BOOK ALERT: “One Day In December” Is A Must Read

It’s 2:42 am, and I’ve just finished reading One Day in December by Josie Silver. And I’m bawling. This was one of the most beautifully written books I’ve read, and it introduced me to three of the most complicated and utterly intoxicating characters that I’ve known. My heart was delicately held by strings through all 416 pages, feeling as tumultuous as the journeys these characters took. I was immersed in the world of Laurie and Jack and watched as they navigated friendships, heartbreaks, and everything in between. 

Silver uses life’s simplicity and its challenges to beautifully depict her three main characters. Using a chance encounter as the foundation for their story, Silver told the age-old tale of unrequited love. Although a romance at heart, One Day In December depicts the strength of friendship, the growth of character, and the consequences of actions throughout the years. 

The novel begins around Christmastime with Laurie experiencing one of life’s mundane moments: riding the bus. However, this is when her entire life changes. While her bus idles at a stop, she happens to glance out her window, and that’s when it happens. She meets eyes with a man outside and falls in love. But as this man tries to board the bus to meet her, she is whisked away, left only with a memory of their longing looks. After spending a year looking for him with her best friend Sarah, Laurie has just about given up hope. That is, until she meets Sarah’s new boyfriend Jack, and realizes: it’s him. Now Laurie must learn how to treat Jack as a friend while Sarah continues to fall in love with him. 

Ten years pass from chapter one, and through it all, I never once thought that this is it. This is the character that I love or hate. This is the end of the character’s journey. Laurie, Jack, and Sarah had their share of insecurities, endured various traumas, and made a plethora of mistakes. But all of those experiences just gave them the strength to take more risks. It taught them how to grow, and it taught them who they are at their core.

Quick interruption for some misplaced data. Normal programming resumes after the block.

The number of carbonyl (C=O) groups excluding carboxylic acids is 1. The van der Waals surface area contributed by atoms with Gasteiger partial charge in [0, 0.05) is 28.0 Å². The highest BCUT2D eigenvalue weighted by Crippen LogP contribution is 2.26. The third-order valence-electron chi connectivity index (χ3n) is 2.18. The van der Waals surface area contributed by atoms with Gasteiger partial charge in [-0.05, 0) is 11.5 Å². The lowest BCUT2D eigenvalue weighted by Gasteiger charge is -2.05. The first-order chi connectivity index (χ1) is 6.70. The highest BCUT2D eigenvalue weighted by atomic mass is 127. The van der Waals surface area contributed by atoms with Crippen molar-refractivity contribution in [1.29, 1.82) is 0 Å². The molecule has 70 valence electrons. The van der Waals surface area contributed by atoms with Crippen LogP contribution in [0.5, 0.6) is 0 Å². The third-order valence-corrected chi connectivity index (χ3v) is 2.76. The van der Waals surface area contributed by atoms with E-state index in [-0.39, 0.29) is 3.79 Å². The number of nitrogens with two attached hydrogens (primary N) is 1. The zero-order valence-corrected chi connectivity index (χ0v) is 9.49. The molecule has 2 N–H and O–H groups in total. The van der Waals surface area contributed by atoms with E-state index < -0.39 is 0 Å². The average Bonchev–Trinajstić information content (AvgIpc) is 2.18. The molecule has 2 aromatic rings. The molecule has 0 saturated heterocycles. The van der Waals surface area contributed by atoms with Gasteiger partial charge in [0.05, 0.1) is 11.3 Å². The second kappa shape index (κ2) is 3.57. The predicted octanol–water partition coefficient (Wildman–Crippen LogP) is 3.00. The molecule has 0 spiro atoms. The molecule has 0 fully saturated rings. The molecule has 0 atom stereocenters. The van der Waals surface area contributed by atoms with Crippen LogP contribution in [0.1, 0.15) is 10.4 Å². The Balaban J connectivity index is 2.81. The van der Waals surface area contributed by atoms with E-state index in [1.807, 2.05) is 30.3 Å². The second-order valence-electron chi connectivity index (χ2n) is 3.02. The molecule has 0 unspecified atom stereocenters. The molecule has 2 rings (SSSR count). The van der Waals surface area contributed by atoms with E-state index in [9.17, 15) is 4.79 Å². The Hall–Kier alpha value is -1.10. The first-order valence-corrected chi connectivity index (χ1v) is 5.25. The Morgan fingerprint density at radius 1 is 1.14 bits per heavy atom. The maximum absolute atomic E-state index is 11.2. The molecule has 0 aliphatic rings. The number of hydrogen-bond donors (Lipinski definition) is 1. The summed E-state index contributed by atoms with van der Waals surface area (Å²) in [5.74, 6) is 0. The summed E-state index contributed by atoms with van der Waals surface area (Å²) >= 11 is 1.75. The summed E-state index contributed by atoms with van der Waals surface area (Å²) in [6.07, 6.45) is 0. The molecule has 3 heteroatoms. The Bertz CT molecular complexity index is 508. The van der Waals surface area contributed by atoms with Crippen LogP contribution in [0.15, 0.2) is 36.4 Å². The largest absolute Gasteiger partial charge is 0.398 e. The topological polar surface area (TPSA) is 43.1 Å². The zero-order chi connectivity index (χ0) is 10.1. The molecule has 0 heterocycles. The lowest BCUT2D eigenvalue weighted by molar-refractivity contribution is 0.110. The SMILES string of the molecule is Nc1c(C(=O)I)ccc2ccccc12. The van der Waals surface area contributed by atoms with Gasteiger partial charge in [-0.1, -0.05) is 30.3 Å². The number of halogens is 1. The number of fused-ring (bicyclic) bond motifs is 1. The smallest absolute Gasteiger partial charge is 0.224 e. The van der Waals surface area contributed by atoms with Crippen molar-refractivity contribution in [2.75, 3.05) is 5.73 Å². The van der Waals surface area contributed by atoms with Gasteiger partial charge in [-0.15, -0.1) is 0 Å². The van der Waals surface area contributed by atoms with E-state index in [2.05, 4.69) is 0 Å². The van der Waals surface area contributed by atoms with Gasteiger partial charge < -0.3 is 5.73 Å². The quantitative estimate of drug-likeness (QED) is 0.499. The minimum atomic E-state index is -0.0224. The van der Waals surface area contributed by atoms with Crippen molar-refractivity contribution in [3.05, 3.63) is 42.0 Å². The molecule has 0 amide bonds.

The elegance in how Silver portrays each character’s emotional struggles and growth is unparalleled. She manages to portray a realistic depiction of the romantic hardships we face in life, while simultaneously interjecting hope at each point. And even though this story had a predictable ending for Laurie and Jack, I never knew exactly how it would happen. The beauty of this narrative is the evolution these relationships take, both romantic and platonic. At its core is the struggle within Laurie and Sarah’s friendship, and their growth both individually and as friends. Their bond is what everyone hopes for; someone who will be by your side no matter what. And I think hope is what’s most attractive about this novel. 

There is no doubt in my mind that somewhere out there, the lives of three individuals will intersect as they did for Laurie, Jack, and Sarah. Nor do I have any doubt that these relationships and friendships will grow and change in the same manner. And this is what Silver manages to convey: no matter how much it may seem, life will never be stagnant. Change not only happens, but it also has to happen. Choosing to make a change in one’s life is a continuous theme throughout the book. Even though I wanted to read more about Laurie, Jack, and Sarah’s life, I ended the novel with a sense of excitement for the future. And I think this is what Silver wanted us to feel. 

One Day In December will forever be memorable for me because it makes me feel like my story is worth writing. More importantly, it reminds me that my journey is far from complete. 

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